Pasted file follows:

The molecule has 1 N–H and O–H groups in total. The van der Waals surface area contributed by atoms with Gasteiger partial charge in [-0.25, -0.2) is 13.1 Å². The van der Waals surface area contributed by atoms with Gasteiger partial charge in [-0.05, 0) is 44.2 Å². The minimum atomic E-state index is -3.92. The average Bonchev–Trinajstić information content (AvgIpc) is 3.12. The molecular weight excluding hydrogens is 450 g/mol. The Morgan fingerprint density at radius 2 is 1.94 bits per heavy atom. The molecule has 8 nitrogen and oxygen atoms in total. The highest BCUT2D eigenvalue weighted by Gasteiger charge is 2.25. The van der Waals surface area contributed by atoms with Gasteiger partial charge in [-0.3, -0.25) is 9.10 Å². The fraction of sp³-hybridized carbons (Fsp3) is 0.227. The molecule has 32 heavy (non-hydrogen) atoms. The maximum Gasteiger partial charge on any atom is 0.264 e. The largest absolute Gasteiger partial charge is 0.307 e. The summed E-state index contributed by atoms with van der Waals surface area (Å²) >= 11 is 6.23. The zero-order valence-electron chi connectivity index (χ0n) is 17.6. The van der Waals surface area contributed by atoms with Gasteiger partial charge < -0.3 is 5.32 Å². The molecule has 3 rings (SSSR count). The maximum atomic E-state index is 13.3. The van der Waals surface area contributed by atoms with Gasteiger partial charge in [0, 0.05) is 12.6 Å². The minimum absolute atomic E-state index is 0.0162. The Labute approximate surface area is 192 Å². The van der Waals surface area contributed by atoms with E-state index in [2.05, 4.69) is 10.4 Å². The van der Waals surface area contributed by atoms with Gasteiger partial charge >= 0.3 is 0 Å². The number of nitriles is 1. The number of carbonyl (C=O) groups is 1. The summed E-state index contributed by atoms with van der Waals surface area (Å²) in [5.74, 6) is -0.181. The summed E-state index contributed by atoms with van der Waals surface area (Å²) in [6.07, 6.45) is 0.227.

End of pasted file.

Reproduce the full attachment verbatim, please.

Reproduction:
The molecule has 1 N–H and O–H groups in total. The van der Waals surface area contributed by atoms with Gasteiger partial charge in [-0.25, -0.2) is 13.1 Å². The van der Waals surface area contributed by atoms with Gasteiger partial charge in [-0.05, 0) is 44.2 Å². The minimum atomic E-state index is -3.92. The average Bonchev–Trinajstić information content (AvgIpc) is 3.12. The molecular weight excluding hydrogens is 450 g/mol. The Morgan fingerprint density at radius 2 is 1.94 bits per heavy atom. The molecule has 8 nitrogen and oxygen atoms in total. The highest BCUT2D eigenvalue weighted by Gasteiger charge is 2.25. The van der Waals surface area contributed by atoms with Gasteiger partial charge in [-0.3, -0.25) is 9.10 Å². The fraction of sp³-hybridized carbons (Fsp3) is 0.227. The molecule has 32 heavy (non-hydrogen) atoms. The maximum Gasteiger partial charge on any atom is 0.264 e. The largest absolute Gasteiger partial charge is 0.307 e. The summed E-state index contributed by atoms with van der Waals surface area (Å²) >= 11 is 6.23. The zero-order valence-electron chi connectivity index (χ0n) is 17.6. The van der Waals surface area contributed by atoms with Gasteiger partial charge < -0.3 is 5.32 Å². The molecule has 3 rings (SSSR count). The maximum atomic E-state index is 13.3. The van der Waals surface area contributed by atoms with Gasteiger partial charge in [0, 0.05) is 12.6 Å². The minimum absolute atomic E-state index is 0.0162. The Labute approximate surface area is 192 Å². The van der Waals surface area contributed by atoms with E-state index in [2.05, 4.69) is 10.4 Å². The van der Waals surface area contributed by atoms with Gasteiger partial charge >= 0.3 is 0 Å². The number of nitriles is 1. The number of carbonyl (C=O) groups is 1. The summed E-state index contributed by atoms with van der Waals surface area (Å²) in [5.74, 6) is -0.181. The summed E-state index contributed by atoms with van der Waals surface area (Å²) in [6.07, 6.45) is 0.227.